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Missouri, Illinois among states reporting fewer shots than expected as Washington denies there's a problem

What's unclear is why, and how this will impact distribution

ST. LOUIS — Vaccine vials may have surpassed holiday gifts as the most anticipated shipments of the season. As top health officials deliver tracking updates, though—the news isn’t what many had expected.

"We're going to be receiving a little bit less of our second dose of the Pfizer vaccine,” said Dr. Randall Williams, director of Missouri’s Department of Health and Senior Services—30% less, he added.

To find out why, Dr. Williams said he’s been in touch with the White House. Several other states around the country, including Illinois, are facing similar situations: they’ve been informed their next shipments of the vaccine will be smaller than they had planned.

Missouri's distribution plan had included a goal of getting all frontline healthcare workers their first doses of the shot by early January.

"We are working with our federal partners to better understand the adjustments and to adapt our planning to changes," said a DHSS spokesperson via email. "This is all very fluid, as Dr. Williams and the Governor have said, and we will continue to be flexible moving forward."

Dr. Williams has also said the next phase of Missourians to become eligible for the vaccine--which includes 3 million people who are at high-risk or essential workers--should be able to get their first doses by the beginning of February. Asked how that timeline stands, the DHSS spokesperson declined to be as specific. 

"We have seen how numbers can change, so it would be pure speculation to list out an exact timeline for different phases to begin. Vaccine supply dictates when the state can activate other phases, and the federal government dictates the state’s supply."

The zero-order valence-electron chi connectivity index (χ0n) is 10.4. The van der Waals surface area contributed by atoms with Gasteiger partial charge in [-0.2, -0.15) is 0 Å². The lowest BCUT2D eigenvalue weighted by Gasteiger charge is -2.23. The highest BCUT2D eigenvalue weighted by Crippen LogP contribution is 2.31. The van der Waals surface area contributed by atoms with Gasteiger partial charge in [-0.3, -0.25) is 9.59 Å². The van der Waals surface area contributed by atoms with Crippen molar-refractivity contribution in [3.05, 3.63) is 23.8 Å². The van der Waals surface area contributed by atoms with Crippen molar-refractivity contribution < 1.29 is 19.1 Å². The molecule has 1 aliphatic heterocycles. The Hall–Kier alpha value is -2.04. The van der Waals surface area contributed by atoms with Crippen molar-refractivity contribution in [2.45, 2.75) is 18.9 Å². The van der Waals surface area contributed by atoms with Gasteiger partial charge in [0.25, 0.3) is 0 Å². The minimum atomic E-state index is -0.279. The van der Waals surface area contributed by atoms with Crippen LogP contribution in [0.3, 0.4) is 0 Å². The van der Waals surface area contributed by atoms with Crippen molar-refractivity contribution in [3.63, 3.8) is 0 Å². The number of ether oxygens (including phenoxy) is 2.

Governor Mike Parson's office, now overseeing the distribution process, remains optimistic.

"After the first week of executing Missouri’s vaccine plan, all has gone well. Missouri obtained the amount of doses from Pfizer as expected," said a spokesperson, also via email. "We are working with our federal partners to better understand the adjustments and to adapt our planning to changes."

Dr. Alex Garza, head of the St. Louis Metropolitan Pandemic Task Force, says changes in the plan should be expected. However, as of Friday afternoon, it was unclear what changes, if any, could be expected in next week's shipments.

"From what we do know, we are expecting to see the shipment that we ordered, we have not heard anything different from the state,” he said.

The reason for potential shortages is unclear. 

However, the confusion is also based in an Operation Warp Speed Briefing in which Health and Human Services Secretary Alex Azar said that Pfizer was contending with some production challenges, according to NBC News.

“As you know, they ended up coming short by half of what they thought they’d be able to produce, and what they’d announced they’d be able to produce” in 2020, he said.

However, the manufacturer is telling a different story. Pfizer executives released a statement saying, in part that they are “not having any production issues with our COVID-19 vaccine, and no shipments containing the vaccine are on hold or delayed.” The statement went on to say: “We have millions more doses sitting in our warehouse but, as of now, we have not received any shipment instructions for additional doses."

Adding to the confusion the denial from Federal Officials that they are cutting back on shot distribution at all. 

“Reports that jurisdictions’ allocations are being reduced are incorrect,” an HHS spokesperson said in a statement. “As was done with the initial shipments of Pfizer vaccine, jurisdictions will receive vaccine at different sites over several days.” 

This, the spokesperson said, “eases the burden on the jurisdictions and spreads the workload across multiple days.”

The impact of the confusion on the distribution plan locally will be revealed when the next batch of shots is delivered, said Dr. Garza.

"We won't know that until it arrives."